President Joko Widodo’s administration has clamped down on illegal, unreported and unregulated fishing by publicly blowing up and sinking vessels used by crew members who are found guilty of poaching fish in Indonesian waters.
The Maritime Affairs and Fisheries Ministry has destroyed more than 380 vessels from China, Vietnam, Malaysia, the Philippines and other countries since 2015, including the Nigerian-flagged Viking, which had been on Interpol’s wanted list for poaching protected species in Antarctic waters.
But the Cabinet is now divided on whether to continue the policy. Vice President Jusuf Kalla and Coordinating Maritime Affairs Minister Luhut Pandjaitan have urged Maritime Affairs and Fisheries Minister Susi Pudjiastuti, whose ministry is tasked with executing the policy, to put an end to it.
“The ship-sinking measure was necessary at the start as a shock therapy to let people know that we can be tough,” Pandjaitan said on Tuesday. “But we don’t need to do that anymore. We can’t have shock therapy forever.”
The policy has irked the vessels’ countries of origin, mainly China and those in Southeast Asia.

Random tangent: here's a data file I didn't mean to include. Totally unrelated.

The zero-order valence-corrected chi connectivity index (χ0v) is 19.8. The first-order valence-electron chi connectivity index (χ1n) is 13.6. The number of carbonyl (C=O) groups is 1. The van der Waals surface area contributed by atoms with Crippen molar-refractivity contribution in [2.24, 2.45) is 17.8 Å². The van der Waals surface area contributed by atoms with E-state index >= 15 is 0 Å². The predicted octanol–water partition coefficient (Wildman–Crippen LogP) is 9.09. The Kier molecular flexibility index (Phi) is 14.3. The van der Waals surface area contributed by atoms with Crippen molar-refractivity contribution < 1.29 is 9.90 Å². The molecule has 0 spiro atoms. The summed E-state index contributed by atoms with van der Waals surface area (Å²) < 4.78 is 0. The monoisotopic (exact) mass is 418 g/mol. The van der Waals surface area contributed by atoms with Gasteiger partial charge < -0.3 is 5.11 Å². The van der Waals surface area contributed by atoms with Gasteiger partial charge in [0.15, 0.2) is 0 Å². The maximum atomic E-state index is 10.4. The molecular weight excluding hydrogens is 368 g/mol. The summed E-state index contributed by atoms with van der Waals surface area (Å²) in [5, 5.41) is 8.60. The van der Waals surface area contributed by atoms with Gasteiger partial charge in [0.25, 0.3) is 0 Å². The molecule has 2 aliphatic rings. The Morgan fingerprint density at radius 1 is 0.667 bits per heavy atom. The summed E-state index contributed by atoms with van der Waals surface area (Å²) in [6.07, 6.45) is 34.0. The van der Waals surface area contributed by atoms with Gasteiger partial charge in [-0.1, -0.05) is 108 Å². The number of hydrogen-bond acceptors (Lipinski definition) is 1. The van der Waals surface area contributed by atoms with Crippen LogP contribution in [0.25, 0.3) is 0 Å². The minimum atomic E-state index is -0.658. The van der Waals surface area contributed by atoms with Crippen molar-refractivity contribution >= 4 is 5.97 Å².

“The government has to remain consistent in enforcing the law,” Agusdin Pulungan, head of the Indonesian Agriculture and Fishing Societies, told Arab News on Friday.
“Fishing communities across the country have felt the positive impact of the policy and saw an increase in their catches.”
Pandjaitan said boats confiscated from crew members awaiting conviction could be given to fishermen who do not have vessels.
“Now that we have confiscated the vessels… why don’t we let our fishermen use them?” asked Pandjaitan.
Abdul Halim, executive director of the Jakarta-based Center of Maritime Studies for Humanities, said it is legally possible to turn confiscated vessels into state assets and auction them to fishing communities.
“The government has to ensure that whoever buys the vessels has never been implicated in crimes related to the fisheries industry,” he told Arab News.
Widodo on Wednesday said he supports the destruction of vessels used in poaching, and has instructed Pudjiastuti to focus on revitalizing the fisheries processing industry and exports.
The Maritime Affairs and Fisheries Ministry on Thursday said exports of fisheries products had increased from $3.78 billion in 2016 to $4.09 billion in 2017.
Pudjiastuti said the policy of sinking vessels used in poaching over the past three years was a mandate of the fisheries law.
“The president instructed me to carry out the law, and more than 90 percent of the ships sunk were implicated in poaching convictions, so they had to be destroyed since they were not merely evidence but they were also part of the crime,” she said.
Indonesia suffers up to $20 billion in losses annually from illegal fishing in its waters, according to World Bank data.